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Re: Speech-enabled form filling example

From: Olli Pettay <Olli.Pettay@helsinki.fi>
Date: Thu, 27 Oct 2011 13:57:47 +0300
Message-ID: <4EA9392B.7050808@helsinki.fi>
To: Charles Hemphill <charles@everspeech.com>
CC: public-xg-htmlspeech@w3.org
On 10/27/2011 09:24 AM, Charles Hemphill wrote:
> Hi Everyone,
>
> On the last call I mentioned that we have an example that shows
> speech-enabled form filling. This is a 60-second Flash demo at
> http://www.everspeech.com/demos/FormFillingAnnotated/.

Trying to find a machine with Flash installed ;)


>
> A few quick notes:
>
> ·This is only one of many possible approaches for interacting with a
> speech-enabled form.
>
> ·This demo addresses a commercial rather than a consumer application
> with the focus on direct, rapid data entry with high accuracy.
>
> ·The user’s hands are busy operating equipment while entering data.
>
> ·This demo is approaching 10 years old and has gone through several
> implementation approaches.
>
> ·This started with a JavaScript API and has morphed into a fully
> declarative tag-based API.
>
> ·Tags are used for the <input type=”text”> boxes to associate the
> appropriate grammars.
>
> ·Grammars are activated/deactivated by the User Agent as focus changes.
>
> ·Most other elements require no modification, but it is possible to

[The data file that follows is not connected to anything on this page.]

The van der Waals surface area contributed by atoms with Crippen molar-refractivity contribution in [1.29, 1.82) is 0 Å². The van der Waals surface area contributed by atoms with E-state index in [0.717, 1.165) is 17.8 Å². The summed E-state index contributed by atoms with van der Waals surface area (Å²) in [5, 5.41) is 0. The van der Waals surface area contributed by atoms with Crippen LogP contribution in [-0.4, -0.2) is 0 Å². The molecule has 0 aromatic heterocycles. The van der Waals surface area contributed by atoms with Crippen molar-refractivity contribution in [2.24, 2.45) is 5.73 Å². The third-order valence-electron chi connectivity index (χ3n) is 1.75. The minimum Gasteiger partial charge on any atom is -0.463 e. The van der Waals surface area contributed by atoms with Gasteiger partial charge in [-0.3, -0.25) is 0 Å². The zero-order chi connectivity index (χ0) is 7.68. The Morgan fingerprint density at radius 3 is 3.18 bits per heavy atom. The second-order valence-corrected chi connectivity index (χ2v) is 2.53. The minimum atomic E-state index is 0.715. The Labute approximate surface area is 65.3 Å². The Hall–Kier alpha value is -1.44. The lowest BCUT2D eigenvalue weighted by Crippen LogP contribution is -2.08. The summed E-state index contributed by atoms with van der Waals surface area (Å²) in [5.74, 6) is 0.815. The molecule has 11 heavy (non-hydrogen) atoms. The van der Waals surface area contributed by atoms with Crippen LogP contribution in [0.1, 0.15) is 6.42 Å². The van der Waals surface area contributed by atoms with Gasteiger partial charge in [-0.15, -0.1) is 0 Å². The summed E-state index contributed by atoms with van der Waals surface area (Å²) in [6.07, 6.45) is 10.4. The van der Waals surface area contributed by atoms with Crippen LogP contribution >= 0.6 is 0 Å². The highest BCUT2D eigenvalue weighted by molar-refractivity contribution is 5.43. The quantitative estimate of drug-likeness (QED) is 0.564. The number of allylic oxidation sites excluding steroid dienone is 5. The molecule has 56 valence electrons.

> influence vocabulary and pronunciation as needed.
>
> ·I apologize in advance for this demo if you’re a vegetarian!
>
> The “Day 2 Procedure” page has a good sampling of HTML elements. The
> markup for “Kidney Fat” follows:
>
>                         <label  for="KIDNEY_FAT_id">Kidney Fat</label>
>
>                         <evsp:grammar  src="evsp:GrmInteger?min=0;max=0;minDec=2;maxDec=2"  type="application/srgs+xml">
>
>                             <input  type="text"  size="6"  maxlength="4"
>
>                                           name="KIDNEY_FAT"  id="KIDNEY_FAT_id"  value=""
>
>                                           onchange="validateField(this, true);"  />
>
>                         </evsp:grammar>
>
> This is obviously isomorphic to approaches that we’ve discussed. The
> grammar here is builtin/generated, but could be any SRGS. The JavaScript
> here is for text-input validation and could be removed given HTML5
> validation mechanisms.
>
> We also support the “for” attribute to relate a grammar to an <input>
> tag given an ID. The wrapping approach supports a direct association.
> When cut-and-paste is used, this avoids bugs if a developer forgets to
> match the value of the “for” attribute with the new ID. This also keeps
> symmetry with the existing <label> tag so developers can always know
> that the “for” attribute is optional with wrapping.
>
> This is a relatively simple, yet fully useful example. The point is that
> many cases can be covered with a declarative tag. The most recent
> proposals support this approach, but there was a desire to see a use case.
>
> We have more complex Web applications that are also fully declarative
> from a markup perspective. The JavaScript used to change visibility and
> focus for the GUI naturally affects the current speech context. No extra
> code is needed to track a state model or keep speech in synch with the GUI.
>
> Of course more can be done with a JavaScript speech API, but it gets
> relatively complex quickly and is needed much less than one might think.
>
> Best regards,
>
> Charles
>
Received on Thursday, 27 October 2011 10:58:42 GMT

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